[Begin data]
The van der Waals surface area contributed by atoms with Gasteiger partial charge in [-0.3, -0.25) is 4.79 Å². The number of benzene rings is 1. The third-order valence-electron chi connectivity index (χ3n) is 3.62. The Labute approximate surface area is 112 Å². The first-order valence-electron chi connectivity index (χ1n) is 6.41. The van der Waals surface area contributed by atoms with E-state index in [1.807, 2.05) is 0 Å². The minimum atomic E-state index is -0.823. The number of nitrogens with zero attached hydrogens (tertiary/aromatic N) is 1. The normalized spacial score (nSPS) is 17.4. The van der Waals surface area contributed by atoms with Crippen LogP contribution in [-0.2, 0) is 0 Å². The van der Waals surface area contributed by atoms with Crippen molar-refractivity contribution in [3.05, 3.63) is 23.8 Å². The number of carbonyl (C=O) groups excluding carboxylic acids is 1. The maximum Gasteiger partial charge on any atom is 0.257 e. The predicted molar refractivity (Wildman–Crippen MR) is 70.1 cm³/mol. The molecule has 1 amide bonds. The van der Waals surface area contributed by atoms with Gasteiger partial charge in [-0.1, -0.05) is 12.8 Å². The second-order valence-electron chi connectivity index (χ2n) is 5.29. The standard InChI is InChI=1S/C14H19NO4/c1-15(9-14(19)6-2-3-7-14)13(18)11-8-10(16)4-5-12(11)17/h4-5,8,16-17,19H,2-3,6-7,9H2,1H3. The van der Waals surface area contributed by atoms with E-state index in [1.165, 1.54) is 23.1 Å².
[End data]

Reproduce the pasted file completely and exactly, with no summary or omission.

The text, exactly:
The van der Waals surface area contributed by atoms with Gasteiger partial charge in [-0.3, -0.25) is 4.79 Å². The number of benzene rings is 1. The third-order valence-electron chi connectivity index (χ3n) is 3.62. The Labute approximate surface area is 112 Å². The first-order valence-electron chi connectivity index (χ1n) is 6.41. The van der Waals surface area contributed by atoms with E-state index in [1.807, 2.05) is 0 Å². The minimum atomic E-state index is -0.823. The number of nitrogens with zero attached hydrogens (tertiary/aromatic N) is 1. The normalized spacial score (nSPS) is 17.4. The van der Waals surface area contributed by atoms with Crippen LogP contribution in [-0.2, 0) is 0 Å². The van der Waals surface area contributed by atoms with Crippen molar-refractivity contribution in [3.05, 3.63) is 23.8 Å². The number of carbonyl (C=O) groups excluding carboxylic acids is 1. The maximum Gasteiger partial charge on any atom is 0.257 e. The predicted molar refractivity (Wildman–Crippen MR) is 70.1 cm³/mol. The molecule has 1 amide bonds. The van der Waals surface area contributed by atoms with Gasteiger partial charge in [-0.1, -0.05) is 12.8 Å². The second-order valence-electron chi connectivity index (χ2n) is 5.29. The standard InChI is InChI=1S/C14H19NO4/c1-15(9-14(19)6-2-3-7-14)13(18)11-8-10(16)4-5-12(11)17/h4-5,8,16-17,19H,2-3,6-7,9H2,1H3. The van der Waals surface area contributed by atoms with E-state index in [1.165, 1.54) is 23.1 Å².